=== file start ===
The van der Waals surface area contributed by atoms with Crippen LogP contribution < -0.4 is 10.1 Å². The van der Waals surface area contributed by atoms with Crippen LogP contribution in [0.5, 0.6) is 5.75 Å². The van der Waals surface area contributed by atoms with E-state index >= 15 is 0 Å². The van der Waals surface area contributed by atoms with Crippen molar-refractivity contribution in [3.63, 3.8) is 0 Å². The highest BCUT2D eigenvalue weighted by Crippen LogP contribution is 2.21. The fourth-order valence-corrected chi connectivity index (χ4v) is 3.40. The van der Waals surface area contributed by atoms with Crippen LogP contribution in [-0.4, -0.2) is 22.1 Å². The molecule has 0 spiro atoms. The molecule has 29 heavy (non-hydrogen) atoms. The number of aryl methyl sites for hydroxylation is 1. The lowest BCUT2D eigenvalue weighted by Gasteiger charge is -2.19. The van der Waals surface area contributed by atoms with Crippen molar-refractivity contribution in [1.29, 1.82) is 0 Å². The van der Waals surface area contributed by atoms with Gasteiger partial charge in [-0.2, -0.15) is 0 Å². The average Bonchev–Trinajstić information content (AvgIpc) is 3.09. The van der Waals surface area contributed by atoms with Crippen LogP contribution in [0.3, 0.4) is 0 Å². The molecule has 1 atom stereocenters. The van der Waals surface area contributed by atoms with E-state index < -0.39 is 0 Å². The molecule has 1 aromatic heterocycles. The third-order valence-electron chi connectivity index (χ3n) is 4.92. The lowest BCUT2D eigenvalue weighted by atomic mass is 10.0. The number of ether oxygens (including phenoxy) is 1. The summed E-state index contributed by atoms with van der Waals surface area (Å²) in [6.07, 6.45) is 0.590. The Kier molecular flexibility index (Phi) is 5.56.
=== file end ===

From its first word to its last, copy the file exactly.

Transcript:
The van der Waals surface area contributed by atoms with Crippen LogP contribution < -0.4 is 10.1 Å². The van der Waals surface area contributed by atoms with Crippen LogP contribution in [0.5, 0.6) is 5.75 Å². The van der Waals surface area contributed by atoms with E-state index >= 15 is 0 Å². The van der Waals surface area contributed by atoms with Crippen molar-refractivity contribution in [3.63, 3.8) is 0 Å². The highest BCUT2D eigenvalue weighted by Crippen LogP contribution is 2.21. The fourth-order valence-corrected chi connectivity index (χ4v) is 3.40. The van der Waals surface area contributed by atoms with Crippen LogP contribution in [-0.4, -0.2) is 22.1 Å². The molecule has 0 spiro atoms. The molecule has 29 heavy (non-hydrogen) atoms. The number of aryl methyl sites for hydroxylation is 1. The lowest BCUT2D eigenvalue weighted by Gasteiger charge is -2.19. The van der Waals surface area contributed by atoms with Crippen molar-refractivity contribution in [1.29, 1.82) is 0 Å². The van der Waals surface area contributed by atoms with Gasteiger partial charge in [-0.2, -0.15) is 0 Å². The average Bonchev–Trinajstić information content (AvgIpc) is 3.09. The van der Waals surface area contributed by atoms with Crippen LogP contribution in [0.3, 0.4) is 0 Å². The molecule has 1 atom stereocenters. The van der Waals surface area contributed by atoms with E-state index < -0.39 is 0 Å². The molecule has 1 aromatic heterocycles. The third-order valence-electron chi connectivity index (χ3n) is 4.92. The lowest BCUT2D eigenvalue weighted by atomic mass is 10.0. The number of ether oxygens (including phenoxy) is 1. The summed E-state index contributed by atoms with van der Waals surface area (Å²) in [6.07, 6.45) is 0.590. The Kier molecular flexibility index (Phi) is 5.56.